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Female employee was participant / instigator of crude, ongoing sexual banter; harassment complaint dismissed

Jurisdiction: - British Columbia
Sector: - Retail Trade

In Kafer v. Sleep Country Canada and another (No. 2), 2013 BCHRT 289, the BC Human Rights Tribunal ruled that a female employee was participant in, and instigator of, crude and ongoing sexual banter and therefore dismissed her sexual harassment complaint against her employer, Sleep Country Canada.

In reaching this conclusion, the Tribunal Member stated the following:

[32] The Supreme Court of Canada has defined sexual harassment as "unwelcome conduct of a sexual nature that detrimentally affects the work environment or leads to adverse job-related consequences for the victims of the harassment": Janzen v. Platy Enterprises Ltd. (1989), 10 C.H.R.R. D/6205 at D/6227.

[33] In Mahmoodi v. University of British Columbia, [1000] B.C.R.T.D. No. 52 (Q.L.) the Tribunal set out the test for whether conduct is unwelcome. It stated:

To establish that conduct constitutes sexual harassment, a complainant must establish that it was "unsolicited" and "unwelcome." The test for determining
whether conduct is unwelcome is an objective one: taking into account all the circumstances, would a reasonable person know that the conduct in question was not welcomed by the complainant? A complainant is not required to expressly object to the conduct unless the respondent would reasonably have no reason to suspect that it was unwelcome. In Zarankin v. Johnstone (1984), 5 C.H.R.R. D/2274 (B.C. Bd. Inq.), the Board of Inquiry held that, where a "reasonable person" would know that the conduct was unwelcome and the complainant did nothing to invite or encourage the actions, overt protest is not required... (para. 140).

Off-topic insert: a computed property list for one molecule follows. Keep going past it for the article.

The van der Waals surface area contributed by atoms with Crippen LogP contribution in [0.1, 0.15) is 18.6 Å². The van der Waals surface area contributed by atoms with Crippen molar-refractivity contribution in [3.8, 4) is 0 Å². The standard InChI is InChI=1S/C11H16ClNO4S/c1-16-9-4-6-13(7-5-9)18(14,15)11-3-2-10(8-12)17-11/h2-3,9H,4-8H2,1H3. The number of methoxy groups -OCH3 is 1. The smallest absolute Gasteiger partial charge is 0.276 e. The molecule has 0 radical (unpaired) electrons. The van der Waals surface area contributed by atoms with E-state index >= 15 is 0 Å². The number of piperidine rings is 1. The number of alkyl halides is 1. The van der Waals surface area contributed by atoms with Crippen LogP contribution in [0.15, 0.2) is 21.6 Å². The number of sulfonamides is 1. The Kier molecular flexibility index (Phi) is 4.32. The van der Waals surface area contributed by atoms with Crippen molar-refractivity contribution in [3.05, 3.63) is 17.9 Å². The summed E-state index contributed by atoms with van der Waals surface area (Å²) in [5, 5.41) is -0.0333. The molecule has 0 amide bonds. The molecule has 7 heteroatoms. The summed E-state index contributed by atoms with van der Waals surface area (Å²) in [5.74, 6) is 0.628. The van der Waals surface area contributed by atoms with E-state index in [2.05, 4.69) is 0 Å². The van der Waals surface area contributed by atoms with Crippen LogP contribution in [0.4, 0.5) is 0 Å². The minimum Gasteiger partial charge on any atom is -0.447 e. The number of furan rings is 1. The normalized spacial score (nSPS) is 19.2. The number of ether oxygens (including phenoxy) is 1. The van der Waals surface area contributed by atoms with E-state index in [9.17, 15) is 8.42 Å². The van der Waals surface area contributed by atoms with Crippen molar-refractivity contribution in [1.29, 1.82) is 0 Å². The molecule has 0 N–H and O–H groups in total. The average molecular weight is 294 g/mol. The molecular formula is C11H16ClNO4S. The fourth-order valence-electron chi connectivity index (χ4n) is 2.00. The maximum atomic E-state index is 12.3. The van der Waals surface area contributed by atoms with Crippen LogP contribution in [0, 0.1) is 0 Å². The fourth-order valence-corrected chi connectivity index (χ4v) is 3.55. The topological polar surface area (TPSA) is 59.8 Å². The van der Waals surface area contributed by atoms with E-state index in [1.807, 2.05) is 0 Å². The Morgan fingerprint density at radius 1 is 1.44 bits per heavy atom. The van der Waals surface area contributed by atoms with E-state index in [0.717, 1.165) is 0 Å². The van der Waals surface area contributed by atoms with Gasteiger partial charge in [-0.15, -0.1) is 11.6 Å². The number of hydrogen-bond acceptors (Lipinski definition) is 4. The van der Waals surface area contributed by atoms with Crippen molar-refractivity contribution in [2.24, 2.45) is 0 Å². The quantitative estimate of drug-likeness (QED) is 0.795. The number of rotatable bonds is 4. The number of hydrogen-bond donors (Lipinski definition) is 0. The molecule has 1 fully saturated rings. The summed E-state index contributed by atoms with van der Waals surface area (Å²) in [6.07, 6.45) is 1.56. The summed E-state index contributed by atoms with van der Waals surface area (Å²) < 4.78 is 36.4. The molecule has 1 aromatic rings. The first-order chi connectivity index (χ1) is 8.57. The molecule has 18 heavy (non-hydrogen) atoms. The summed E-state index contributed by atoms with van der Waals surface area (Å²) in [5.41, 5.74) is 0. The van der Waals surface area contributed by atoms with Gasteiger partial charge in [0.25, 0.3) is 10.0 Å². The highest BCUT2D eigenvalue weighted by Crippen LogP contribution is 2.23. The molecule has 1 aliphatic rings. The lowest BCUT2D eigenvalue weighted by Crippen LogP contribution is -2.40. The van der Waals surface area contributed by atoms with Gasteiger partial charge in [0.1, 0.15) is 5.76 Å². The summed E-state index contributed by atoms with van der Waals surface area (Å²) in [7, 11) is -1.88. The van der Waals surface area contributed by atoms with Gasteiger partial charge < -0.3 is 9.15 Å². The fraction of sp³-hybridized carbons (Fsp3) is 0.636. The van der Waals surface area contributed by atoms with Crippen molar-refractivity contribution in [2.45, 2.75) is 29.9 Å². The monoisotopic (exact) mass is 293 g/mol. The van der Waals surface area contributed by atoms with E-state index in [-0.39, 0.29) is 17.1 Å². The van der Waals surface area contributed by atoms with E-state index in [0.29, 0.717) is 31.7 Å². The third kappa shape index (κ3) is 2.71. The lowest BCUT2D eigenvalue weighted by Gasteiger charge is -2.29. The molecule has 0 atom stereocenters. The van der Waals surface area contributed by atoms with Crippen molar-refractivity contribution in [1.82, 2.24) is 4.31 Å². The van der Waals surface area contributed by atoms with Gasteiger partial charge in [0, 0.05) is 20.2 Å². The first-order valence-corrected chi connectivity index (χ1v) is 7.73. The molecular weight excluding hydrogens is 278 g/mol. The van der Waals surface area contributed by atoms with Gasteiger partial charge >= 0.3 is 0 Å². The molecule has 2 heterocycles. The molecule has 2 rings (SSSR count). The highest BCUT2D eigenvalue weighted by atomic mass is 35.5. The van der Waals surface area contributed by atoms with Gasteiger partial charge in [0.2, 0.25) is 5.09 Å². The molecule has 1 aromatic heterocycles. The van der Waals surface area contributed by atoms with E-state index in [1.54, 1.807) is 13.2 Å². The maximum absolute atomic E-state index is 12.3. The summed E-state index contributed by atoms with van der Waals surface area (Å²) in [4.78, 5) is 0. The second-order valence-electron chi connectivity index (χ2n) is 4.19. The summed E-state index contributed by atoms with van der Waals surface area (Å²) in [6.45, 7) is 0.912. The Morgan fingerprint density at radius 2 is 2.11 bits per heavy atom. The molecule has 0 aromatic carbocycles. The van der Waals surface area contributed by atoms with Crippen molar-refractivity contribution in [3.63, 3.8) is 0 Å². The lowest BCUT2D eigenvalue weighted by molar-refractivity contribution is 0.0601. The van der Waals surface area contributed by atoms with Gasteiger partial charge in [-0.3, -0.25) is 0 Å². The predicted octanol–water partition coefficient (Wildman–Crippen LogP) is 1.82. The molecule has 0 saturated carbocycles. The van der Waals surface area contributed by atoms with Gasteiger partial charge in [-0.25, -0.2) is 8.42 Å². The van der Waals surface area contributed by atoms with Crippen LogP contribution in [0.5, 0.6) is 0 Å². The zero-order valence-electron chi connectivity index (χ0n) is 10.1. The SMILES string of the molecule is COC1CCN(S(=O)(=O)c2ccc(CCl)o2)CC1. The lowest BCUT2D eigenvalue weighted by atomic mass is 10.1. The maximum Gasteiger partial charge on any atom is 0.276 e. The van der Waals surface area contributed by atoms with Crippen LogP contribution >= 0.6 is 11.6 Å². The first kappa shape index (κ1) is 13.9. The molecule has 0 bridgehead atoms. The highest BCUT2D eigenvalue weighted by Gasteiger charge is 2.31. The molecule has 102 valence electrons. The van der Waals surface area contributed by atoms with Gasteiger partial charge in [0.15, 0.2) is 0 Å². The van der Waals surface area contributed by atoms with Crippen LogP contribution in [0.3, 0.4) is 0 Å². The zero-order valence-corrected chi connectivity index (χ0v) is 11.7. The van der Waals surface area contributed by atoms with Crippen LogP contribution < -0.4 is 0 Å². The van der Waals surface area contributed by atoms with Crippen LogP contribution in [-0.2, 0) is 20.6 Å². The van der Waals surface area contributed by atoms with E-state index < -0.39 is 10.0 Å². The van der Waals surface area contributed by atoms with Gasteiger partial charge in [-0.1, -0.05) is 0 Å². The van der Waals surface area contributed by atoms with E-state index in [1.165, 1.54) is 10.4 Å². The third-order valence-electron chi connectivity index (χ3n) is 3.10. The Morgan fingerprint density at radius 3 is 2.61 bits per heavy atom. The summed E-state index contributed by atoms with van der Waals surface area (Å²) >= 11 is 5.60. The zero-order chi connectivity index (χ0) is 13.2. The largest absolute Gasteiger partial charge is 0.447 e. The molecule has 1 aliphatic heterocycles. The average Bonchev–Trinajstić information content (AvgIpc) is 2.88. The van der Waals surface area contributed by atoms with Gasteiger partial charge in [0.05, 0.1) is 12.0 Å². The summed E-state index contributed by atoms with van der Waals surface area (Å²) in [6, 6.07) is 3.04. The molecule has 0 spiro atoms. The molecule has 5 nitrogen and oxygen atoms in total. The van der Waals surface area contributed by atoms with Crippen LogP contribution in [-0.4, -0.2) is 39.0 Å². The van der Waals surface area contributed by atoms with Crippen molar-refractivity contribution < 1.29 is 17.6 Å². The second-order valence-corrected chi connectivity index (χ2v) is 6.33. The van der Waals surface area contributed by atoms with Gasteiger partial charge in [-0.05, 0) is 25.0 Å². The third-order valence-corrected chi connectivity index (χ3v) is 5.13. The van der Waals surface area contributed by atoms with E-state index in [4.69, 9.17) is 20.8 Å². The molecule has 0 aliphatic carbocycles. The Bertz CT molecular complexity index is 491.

[34] In my view, there is no reasonable prospect that Ms. Kafer will succeed in proving that the conduct set out in her allegations was unwelcome from an objective point of view. There is extensive material filed that appears to support that Ms. Kafer was a fully participating player in the crude sexualized conduct and language in the workplace. She admits to several specific incidents and does not expressly deny many other situations the Respondents' affiants set out. Mr. Arjania says, and Ms. Kafer does not deny, that they got along well and that she had specifically asked the Regional Manager to transfer him to the store she had transferred to. Mr. Arjania deposes that Ms. Kafer constantly talked to him about her sexual interests and activities in detail and made crude sexual comments. This is corroborated by other respondent affiants.

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[39] I add the following comment. On its face, Ms. Kafer's allegations, as admitted by the Respondents, of Mr. Arjania saying "See you later bitch" or something to that effect,  at a staff meeting, making "roofie" comments, and sending the crude E-mail would, in my view, amount to sexual harassment based on sex and, in the case of the E-mail, sexual orientation. It is not a defence for the Respondents to say that the workplace had a culture of sexualized joking and conduct. The employer has a duty to provide a workplace free of sexual harassment. This complaint is dismissed because I have concluded that there is no reasonable prospect that Ms. Kafer will succeed in proving that an objective person should have known that she found the matters she complains of unwelcome, given the degree of her participation in the sexualized workplace banter. The complaint is dismissed under s. 27(1)(c).